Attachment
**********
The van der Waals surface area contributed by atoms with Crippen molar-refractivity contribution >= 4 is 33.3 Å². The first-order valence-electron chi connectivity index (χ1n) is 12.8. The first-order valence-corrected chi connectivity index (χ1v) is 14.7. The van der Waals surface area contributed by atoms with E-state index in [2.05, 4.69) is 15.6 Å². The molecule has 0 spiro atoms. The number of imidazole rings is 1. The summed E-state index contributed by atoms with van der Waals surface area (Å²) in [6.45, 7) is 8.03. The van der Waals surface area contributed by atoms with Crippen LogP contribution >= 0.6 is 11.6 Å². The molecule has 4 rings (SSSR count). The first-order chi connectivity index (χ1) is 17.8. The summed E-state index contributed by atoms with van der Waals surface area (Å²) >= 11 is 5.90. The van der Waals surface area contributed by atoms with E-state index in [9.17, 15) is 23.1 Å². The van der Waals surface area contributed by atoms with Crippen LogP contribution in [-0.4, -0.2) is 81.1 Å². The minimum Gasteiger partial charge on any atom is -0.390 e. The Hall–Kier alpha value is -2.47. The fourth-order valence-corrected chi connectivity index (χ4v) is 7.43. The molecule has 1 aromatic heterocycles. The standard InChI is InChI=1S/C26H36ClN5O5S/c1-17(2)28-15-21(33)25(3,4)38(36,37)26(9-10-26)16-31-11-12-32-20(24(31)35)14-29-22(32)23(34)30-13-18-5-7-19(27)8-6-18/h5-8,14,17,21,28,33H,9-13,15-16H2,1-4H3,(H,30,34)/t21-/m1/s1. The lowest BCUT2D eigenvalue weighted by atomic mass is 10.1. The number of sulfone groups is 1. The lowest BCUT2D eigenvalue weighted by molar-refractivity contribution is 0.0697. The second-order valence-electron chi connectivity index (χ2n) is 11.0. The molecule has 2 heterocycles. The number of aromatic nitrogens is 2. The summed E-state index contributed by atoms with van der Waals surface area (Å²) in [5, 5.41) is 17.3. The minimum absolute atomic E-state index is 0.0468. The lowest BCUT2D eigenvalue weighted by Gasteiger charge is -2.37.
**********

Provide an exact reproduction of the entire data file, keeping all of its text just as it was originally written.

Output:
The van der Waals surface area contributed by atoms with Crippen molar-refractivity contribution >= 4 is 33.3 Å². The first-order valence-electron chi connectivity index (χ1n) is 12.8. The first-order valence-corrected chi connectivity index (χ1v) is 14.7. The van der Waals surface area contributed by atoms with E-state index in [2.05, 4.69) is 15.6 Å². The molecule has 0 spiro atoms. The number of imidazole rings is 1. The summed E-state index contributed by atoms with van der Waals surface area (Å²) in [6.45, 7) is 8.03. The van der Waals surface area contributed by atoms with Crippen LogP contribution >= 0.6 is 11.6 Å². The molecule has 4 rings (SSSR count). The first-order chi connectivity index (χ1) is 17.8. The summed E-state index contributed by atoms with van der Waals surface area (Å²) >= 11 is 5.90. The van der Waals surface area contributed by atoms with E-state index in [9.17, 15) is 23.1 Å². The van der Waals surface area contributed by atoms with Crippen LogP contribution in [-0.4, -0.2) is 81.1 Å². The minimum Gasteiger partial charge on any atom is -0.390 e. The Hall–Kier alpha value is -2.47. The fourth-order valence-corrected chi connectivity index (χ4v) is 7.43. The molecule has 1 aromatic heterocycles. The standard InChI is InChI=1S/C26H36ClN5O5S/c1-17(2)28-15-21(33)25(3,4)38(36,37)26(9-10-26)16-31-11-12-32-20(24(31)35)14-29-22(32)23(34)30-13-18-5-7-19(27)8-6-18/h5-8,14,17,21,28,33H,9-13,15-16H2,1-4H3,(H,30,34)/t21-/m1/s1. The lowest BCUT2D eigenvalue weighted by atomic mass is 10.1. The number of sulfone groups is 1. The lowest BCUT2D eigenvalue weighted by molar-refractivity contribution is 0.0697. The second-order valence-electron chi connectivity index (χ2n) is 11.0. The molecule has 2 heterocycles. The number of aromatic nitrogens is 2. The summed E-state index contributed by atoms with van der Waals surface area (Å²) in [5, 5.41) is 17.3. The minimum absolute atomic E-state index is 0.0468. The lowest BCUT2D eigenvalue weighted by Gasteiger charge is -2.37.